Regulators demand action over BWL pollution in Lansing

Water contamination probe starts at Erickson plant

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State and federal regulators are requiring the Lansing Board of Water & Light to take steps to investigate and address heavy metals and other contaminants that are leaking from toxic coal ash ponds near the Erickson Power Station into groundwater, and possibly into drinking water.

An investigation into the pollution’s scope and subsequent remediation efforts could take months. Officials with the Michigan Department of Environment Great Lakes and Energy and the U.S. Environmental Protection Agency met privately Tuesday afternoon to discuss how to coordinate enforcement of state and federal rules regarding the pollution that BWL has violated.

“We’re continuing to work with the Board of Water & Light on meeting the groundwater investigation requirements and getting the nature and extent of the contamination defined,” said Alexandra Clark, an enforcement manager with EGLE. “Meanwhile we will continue our close collaboration with EPA to understand their next steps and what makes the most sense in terms of the state’s specific actions.”

BWL detected high levels of lithium, boron, TDS and molybdenum leaching from its three coal ash ponds in 2020. Though it’s unclear exactly when those leaks started, the Erickson Power Station, which is off Canal Road in Eaton County, has operated its coal ash ponds since 1974.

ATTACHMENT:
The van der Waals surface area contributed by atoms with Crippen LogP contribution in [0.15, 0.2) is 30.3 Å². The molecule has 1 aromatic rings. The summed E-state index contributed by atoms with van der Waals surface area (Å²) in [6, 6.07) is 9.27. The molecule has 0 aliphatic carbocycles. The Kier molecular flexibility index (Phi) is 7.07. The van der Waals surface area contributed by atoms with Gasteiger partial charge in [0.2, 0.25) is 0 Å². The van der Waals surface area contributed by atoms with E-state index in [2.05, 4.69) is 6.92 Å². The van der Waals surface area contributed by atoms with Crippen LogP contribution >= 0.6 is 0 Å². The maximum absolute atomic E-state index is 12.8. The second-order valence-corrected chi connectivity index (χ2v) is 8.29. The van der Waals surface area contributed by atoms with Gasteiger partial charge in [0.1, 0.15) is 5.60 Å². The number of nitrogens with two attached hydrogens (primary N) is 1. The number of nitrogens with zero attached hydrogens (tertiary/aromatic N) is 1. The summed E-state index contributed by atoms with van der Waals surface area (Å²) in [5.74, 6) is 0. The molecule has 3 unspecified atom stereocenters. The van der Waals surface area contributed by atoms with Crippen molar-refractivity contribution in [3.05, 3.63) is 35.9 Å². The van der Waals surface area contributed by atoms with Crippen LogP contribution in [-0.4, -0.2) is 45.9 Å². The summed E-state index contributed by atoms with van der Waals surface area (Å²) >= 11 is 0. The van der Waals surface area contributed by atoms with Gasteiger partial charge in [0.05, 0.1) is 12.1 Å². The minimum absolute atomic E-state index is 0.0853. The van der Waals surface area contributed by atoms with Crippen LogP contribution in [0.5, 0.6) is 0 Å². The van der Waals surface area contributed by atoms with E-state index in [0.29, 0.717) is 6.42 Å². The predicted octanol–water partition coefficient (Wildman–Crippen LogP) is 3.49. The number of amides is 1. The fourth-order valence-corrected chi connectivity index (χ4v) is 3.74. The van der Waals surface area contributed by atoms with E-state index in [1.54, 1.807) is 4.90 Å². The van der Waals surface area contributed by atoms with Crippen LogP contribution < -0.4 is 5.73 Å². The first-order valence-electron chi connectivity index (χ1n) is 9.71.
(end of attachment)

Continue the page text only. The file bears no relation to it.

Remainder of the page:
BWL’s administration kept the issue quiet until City Pulse reported on EPA documents that detailed the pollution and confirmed with EGLE that the agency is taking enforcement action.

Among violations at the state level are a failure to prevent groundwater contamination, obtain proper licenses and keep a proper distance between the ponds and groundwater. The state also dinged BWL for a failure to install proper pond liners, which are designed to prevent pollution.

The EPA didn’t immediately respond to a request for comment. EGLE officials said BWL — at least so far — has been cooperative amid the state and federal investigation, noting that the utility is working closely with state and federal regulators to implement its cleanup plan.